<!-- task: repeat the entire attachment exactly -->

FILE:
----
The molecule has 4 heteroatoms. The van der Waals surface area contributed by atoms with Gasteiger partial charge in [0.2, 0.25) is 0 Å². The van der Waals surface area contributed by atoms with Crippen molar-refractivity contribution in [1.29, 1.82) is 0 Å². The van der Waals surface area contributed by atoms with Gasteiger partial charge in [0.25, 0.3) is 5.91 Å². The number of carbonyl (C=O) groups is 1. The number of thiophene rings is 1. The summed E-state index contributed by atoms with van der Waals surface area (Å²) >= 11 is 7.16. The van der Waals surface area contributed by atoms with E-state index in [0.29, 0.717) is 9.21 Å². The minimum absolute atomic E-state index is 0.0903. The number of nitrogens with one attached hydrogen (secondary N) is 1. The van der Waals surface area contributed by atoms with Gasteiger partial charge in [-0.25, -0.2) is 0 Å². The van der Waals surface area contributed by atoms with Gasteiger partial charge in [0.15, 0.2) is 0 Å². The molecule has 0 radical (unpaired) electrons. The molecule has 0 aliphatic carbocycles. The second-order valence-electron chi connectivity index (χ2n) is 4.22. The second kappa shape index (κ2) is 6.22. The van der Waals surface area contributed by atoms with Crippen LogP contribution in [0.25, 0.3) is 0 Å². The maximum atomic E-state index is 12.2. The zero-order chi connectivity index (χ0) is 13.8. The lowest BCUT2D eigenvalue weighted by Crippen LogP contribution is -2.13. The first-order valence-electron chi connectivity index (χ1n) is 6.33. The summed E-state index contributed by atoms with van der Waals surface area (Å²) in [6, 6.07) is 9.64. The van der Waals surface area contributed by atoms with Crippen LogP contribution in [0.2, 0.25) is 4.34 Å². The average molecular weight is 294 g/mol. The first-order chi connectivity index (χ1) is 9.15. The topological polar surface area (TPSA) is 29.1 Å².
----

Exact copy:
The molecule has 4 heteroatoms. The van der Waals surface area contributed by atoms with Gasteiger partial charge in [0.2, 0.25) is 0 Å². The van der Waals surface area contributed by atoms with Crippen molar-refractivity contribution in [1.29, 1.82) is 0 Å². The van der Waals surface area contributed by atoms with Gasteiger partial charge in [0.25, 0.3) is 5.91 Å². The number of carbonyl (C=O) groups is 1. The number of thiophene rings is 1. The summed E-state index contributed by atoms with van der Waals surface area (Å²) >= 11 is 7.16. The van der Waals surface area contributed by atoms with E-state index in [0.29, 0.717) is 9.21 Å². The minimum absolute atomic E-state index is 0.0903. The number of nitrogens with one attached hydrogen (secondary N) is 1. The van der Waals surface area contributed by atoms with Gasteiger partial charge in [-0.25, -0.2) is 0 Å². The van der Waals surface area contributed by atoms with Gasteiger partial charge in [0.15, 0.2) is 0 Å². The molecule has 0 radical (unpaired) electrons. The molecule has 0 aliphatic carbocycles. The second-order valence-electron chi connectivity index (χ2n) is 4.22. The second kappa shape index (κ2) is 6.22. The van der Waals surface area contributed by atoms with Crippen LogP contribution in [0.25, 0.3) is 0 Å². The maximum atomic E-state index is 12.2. The zero-order chi connectivity index (χ0) is 13.8. The lowest BCUT2D eigenvalue weighted by Crippen LogP contribution is -2.13. The first-order valence-electron chi connectivity index (χ1n) is 6.33. The summed E-state index contributed by atoms with van der Waals surface area (Å²) in [6, 6.07) is 9.64. The van der Waals surface area contributed by atoms with Crippen LogP contribution in [0.2, 0.25) is 4.34 Å². The average molecular weight is 294 g/mol. The first-order chi connectivity index (χ1) is 9.15. The topological polar surface area (TPSA) is 29.1 Å².